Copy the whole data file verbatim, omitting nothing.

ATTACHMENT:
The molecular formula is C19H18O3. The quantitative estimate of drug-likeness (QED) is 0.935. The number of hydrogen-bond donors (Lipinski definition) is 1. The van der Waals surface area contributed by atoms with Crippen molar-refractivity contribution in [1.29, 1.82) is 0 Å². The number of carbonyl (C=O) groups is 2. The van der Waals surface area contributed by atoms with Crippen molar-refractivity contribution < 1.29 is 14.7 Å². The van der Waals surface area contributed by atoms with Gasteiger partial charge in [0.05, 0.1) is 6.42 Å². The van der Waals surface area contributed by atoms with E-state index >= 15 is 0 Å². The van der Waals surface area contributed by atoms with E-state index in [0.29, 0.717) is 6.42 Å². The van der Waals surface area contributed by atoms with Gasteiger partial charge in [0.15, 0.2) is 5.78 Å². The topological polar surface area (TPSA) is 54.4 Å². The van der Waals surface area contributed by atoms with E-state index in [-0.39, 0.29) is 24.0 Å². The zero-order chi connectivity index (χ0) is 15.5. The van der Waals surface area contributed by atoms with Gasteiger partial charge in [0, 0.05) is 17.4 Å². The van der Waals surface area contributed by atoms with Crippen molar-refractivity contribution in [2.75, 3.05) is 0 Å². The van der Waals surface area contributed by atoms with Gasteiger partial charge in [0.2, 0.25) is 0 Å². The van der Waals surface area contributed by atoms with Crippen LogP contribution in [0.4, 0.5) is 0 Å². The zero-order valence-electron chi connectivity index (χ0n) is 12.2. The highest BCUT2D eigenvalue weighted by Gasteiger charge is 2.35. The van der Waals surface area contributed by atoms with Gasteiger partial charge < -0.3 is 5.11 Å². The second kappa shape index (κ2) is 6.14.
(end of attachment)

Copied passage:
The molecular formula is C19H18O3. The quantitative estimate of drug-likeness (QED) is 0.935. The number of hydrogen-bond donors (Lipinski definition) is 1. The van der Waals surface area contributed by atoms with Crippen molar-refractivity contribution in [1.29, 1.82) is 0 Å². The number of carbonyl (C=O) groups is 2. The van der Waals surface area contributed by atoms with Crippen molar-refractivity contribution < 1.29 is 14.7 Å². The van der Waals surface area contributed by atoms with Gasteiger partial charge in [0.05, 0.1) is 6.42 Å². The van der Waals surface area contributed by atoms with E-state index >= 15 is 0 Å². The van der Waals surface area contributed by atoms with E-state index in [0.29, 0.717) is 6.42 Å². The van der Waals surface area contributed by atoms with Gasteiger partial charge in [0.15, 0.2) is 5.78 Å². The topological polar surface area (TPSA) is 54.4 Å². The van der Waals surface area contributed by atoms with E-state index in [-0.39, 0.29) is 24.0 Å². The zero-order chi connectivity index (χ0) is 15.5. The van der Waals surface area contributed by atoms with Gasteiger partial charge in [0, 0.05) is 17.4 Å². The van der Waals surface area contributed by atoms with Crippen molar-refractivity contribution in [2.75, 3.05) is 0 Å². The van der Waals surface area contributed by atoms with Gasteiger partial charge in [0.2, 0.25) is 0 Å². The van der Waals surface area contributed by atoms with Crippen LogP contribution in [0.4, 0.5) is 0 Å². The zero-order valence-electron chi connectivity index (χ0n) is 12.2. The highest BCUT2D eigenvalue weighted by Gasteiger charge is 2.35. The van der Waals surface area contributed by atoms with Gasteiger partial charge < -0.3 is 5.11 Å². The second kappa shape index (κ2) is 6.14.